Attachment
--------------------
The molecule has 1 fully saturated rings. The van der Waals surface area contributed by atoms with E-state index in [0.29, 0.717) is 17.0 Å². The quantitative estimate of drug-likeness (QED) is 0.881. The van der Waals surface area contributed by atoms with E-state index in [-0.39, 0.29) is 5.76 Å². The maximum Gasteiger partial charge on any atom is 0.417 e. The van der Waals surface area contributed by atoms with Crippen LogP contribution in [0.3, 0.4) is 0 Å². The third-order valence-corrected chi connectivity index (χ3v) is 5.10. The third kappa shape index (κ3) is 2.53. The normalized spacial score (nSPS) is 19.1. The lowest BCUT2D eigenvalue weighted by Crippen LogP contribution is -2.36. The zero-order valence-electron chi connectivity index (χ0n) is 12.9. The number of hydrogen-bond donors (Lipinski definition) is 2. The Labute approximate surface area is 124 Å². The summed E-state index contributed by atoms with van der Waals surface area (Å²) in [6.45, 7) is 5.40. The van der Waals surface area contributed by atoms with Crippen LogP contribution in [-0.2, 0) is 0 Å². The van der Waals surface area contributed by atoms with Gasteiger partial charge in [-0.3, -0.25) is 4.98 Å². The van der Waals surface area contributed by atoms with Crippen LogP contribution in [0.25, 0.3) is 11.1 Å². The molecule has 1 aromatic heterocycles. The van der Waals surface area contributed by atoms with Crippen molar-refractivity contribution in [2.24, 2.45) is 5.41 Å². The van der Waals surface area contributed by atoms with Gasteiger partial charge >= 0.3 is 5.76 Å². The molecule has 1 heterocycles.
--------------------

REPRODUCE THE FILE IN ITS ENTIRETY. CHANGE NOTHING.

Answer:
The molecule has 1 fully saturated rings. The van der Waals surface area contributed by atoms with E-state index in [0.29, 0.717) is 17.0 Å². The quantitative estimate of drug-likeness (QED) is 0.881. The van der Waals surface area contributed by atoms with E-state index in [-0.39, 0.29) is 5.76 Å². The maximum Gasteiger partial charge on any atom is 0.417 e. The van der Waals surface area contributed by atoms with Crippen LogP contribution in [0.3, 0.4) is 0 Å². The third-order valence-corrected chi connectivity index (χ3v) is 5.10. The third kappa shape index (κ3) is 2.53. The normalized spacial score (nSPS) is 19.1. The lowest BCUT2D eigenvalue weighted by Crippen LogP contribution is -2.36. The zero-order valence-electron chi connectivity index (χ0n) is 12.9. The number of hydrogen-bond donors (Lipinski definition) is 2. The Labute approximate surface area is 124 Å². The summed E-state index contributed by atoms with van der Waals surface area (Å²) in [6.45, 7) is 5.40. The van der Waals surface area contributed by atoms with Crippen LogP contribution in [-0.2, 0) is 0 Å². The van der Waals surface area contributed by atoms with Gasteiger partial charge in [-0.3, -0.25) is 4.98 Å². The van der Waals surface area contributed by atoms with Crippen LogP contribution in [0.25, 0.3) is 11.1 Å². The molecule has 1 aromatic heterocycles. The van der Waals surface area contributed by atoms with Crippen molar-refractivity contribution in [2.24, 2.45) is 5.41 Å². The van der Waals surface area contributed by atoms with Gasteiger partial charge >= 0.3 is 5.76 Å². The molecule has 1 heterocycles.